Post-Concussion Fatigue – Brain Injury Battery Drain
Post-Concussion Fatigue – Cumulative Cost of Over Attending
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Post-Concussion Fatigue is what happens when the brain’s batteries are drained by running too hot from overwhelming the brain’s attentional capacity. Yes, the brain can be run “too hot” when its attentional demands are overwhelmed. Think about this example:
I own an Iphone. The latest version’s batteries have seem to have finally caught up with the increasing demand of the newer and faster versions of all the apps I leave open, even though I rarely use most of them. But the one app that I must close when not using, is my GPS app. When open, it not only rapidly drains the Iphone’s batteries, it actually makes the phone hot to the touch.
My theory on why the phone gets hot is that it is not only doing significant computational and networking activities constantly as I reposition the phone on the planet, it also has to create visual images of each new location I relocate my phone to, every few seconds as I drive down the highway.
As discussed earlier, any program, whether it is a human based program like the vestibular system, or a phone app like the Iphone, will use more attentional resources, any time it processes visual data. The more I use my phone or my brain’s attentional resources, the faster the energy resources are depleted. Likewise, keep several programs, with dozens of windows open on my laptop when it is not plugged in, the faster the batteries run down.
When it comes to energy resources, the brain is like a portable electronic device. It has a finite amount of energy it can consume before it tires. The two biggest common denominators in terms of long term symptoms after Mild Traumatic brain injury are headache and post-concussion fatigue. Post-concussion fatigue is the net result of over-attending problems, because of reduced neuronal efficiency after brain injury.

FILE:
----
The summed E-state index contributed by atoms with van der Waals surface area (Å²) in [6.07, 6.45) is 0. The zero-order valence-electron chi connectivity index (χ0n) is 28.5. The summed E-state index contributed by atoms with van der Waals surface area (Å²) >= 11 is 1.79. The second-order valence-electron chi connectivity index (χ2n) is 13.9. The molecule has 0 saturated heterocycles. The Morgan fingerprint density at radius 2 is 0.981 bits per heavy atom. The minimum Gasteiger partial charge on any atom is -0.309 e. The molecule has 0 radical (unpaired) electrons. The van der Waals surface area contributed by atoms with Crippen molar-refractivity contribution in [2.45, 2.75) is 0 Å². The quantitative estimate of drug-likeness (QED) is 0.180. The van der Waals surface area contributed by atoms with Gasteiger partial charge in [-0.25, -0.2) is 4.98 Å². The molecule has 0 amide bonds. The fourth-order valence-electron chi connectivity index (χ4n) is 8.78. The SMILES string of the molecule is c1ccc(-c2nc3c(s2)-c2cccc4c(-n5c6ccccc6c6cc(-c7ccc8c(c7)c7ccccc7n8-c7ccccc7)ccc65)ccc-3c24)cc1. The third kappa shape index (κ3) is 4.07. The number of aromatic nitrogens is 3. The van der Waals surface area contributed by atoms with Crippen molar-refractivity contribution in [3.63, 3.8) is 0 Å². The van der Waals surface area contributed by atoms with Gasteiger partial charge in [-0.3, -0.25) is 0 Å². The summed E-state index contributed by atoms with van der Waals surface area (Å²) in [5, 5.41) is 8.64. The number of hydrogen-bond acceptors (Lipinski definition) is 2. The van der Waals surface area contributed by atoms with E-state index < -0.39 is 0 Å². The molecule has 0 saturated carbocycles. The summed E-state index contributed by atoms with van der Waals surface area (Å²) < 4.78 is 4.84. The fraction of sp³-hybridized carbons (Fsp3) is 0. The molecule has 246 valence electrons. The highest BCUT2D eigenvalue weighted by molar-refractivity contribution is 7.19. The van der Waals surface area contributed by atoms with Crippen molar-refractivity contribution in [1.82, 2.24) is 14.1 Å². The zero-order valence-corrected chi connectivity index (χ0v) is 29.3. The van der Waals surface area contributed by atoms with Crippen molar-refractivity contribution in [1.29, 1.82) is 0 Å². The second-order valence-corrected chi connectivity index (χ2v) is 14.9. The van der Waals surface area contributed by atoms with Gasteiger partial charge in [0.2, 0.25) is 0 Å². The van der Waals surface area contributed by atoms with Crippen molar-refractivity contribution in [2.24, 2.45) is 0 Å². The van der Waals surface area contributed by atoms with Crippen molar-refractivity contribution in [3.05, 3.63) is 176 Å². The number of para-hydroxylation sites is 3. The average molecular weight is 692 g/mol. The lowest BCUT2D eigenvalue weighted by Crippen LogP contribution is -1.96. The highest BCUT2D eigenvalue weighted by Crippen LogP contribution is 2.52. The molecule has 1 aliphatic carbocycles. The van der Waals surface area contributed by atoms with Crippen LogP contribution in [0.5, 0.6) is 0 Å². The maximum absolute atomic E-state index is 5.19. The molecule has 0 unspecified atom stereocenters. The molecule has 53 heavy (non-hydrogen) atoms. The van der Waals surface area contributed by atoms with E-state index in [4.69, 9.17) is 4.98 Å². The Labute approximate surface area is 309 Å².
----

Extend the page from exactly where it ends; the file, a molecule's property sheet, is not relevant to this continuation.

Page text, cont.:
To fully understand post-concussion fatigue, you must remember these important lessons we have covered earlier:
- Concussion damages the brain’s connectivity, by injuring its axons/axonal tracts;
- A poorly connected brain is an inefficient brain, meaning it takes more time and more concentration, to do even simple tasks;
- Other symptoms of brain injury, (anxiety, depression, neurological deficits and pain) also demand attention and make concentration more difficult, requiring more energy; and finally;
- Concentration requires energy, which energy has limits.
The net result of all of this is that post-concussion fatigue dramatically reduces how long a brain injured person can focus and concentrate. Where even highly trained professionals could work 8 to 10 hour days at a high level, after brain injury, that ability to concentrate can be reduced to as little as 2 hours. Often times, pure cognitive intelligence is almost unchanged by a MTBI. The the ability to apply that intelligence in work related tasks may be severely limited. The more I have to concentrate to attend, the quicker I will tire. Take the analogy of how you feel after a difficult exam:
I was probably as tired from any cognitive thing I’ve ever done as I was when I finished taking the Law School Admission Test (LSAT). The reason is that the LSAT required me to focus my attention so intensely. While not a long period of time, the four hours of the exam is a really substantial period of time to fully attend. That’s the kind of concentration is required after a concussion, not to take a extremely important exam, but just to get through every day, every conversation.
Unfortunately, post-concussion fatigue comes on faster, any time stress is added to the mix. Stress, like other emotional functions such as anxiety and depression, consumes attentional resources, quickening fatigue. That is another reason a really important test like the LSAT will fatigue so thoroughly. Concentration is so intense, because it is so important.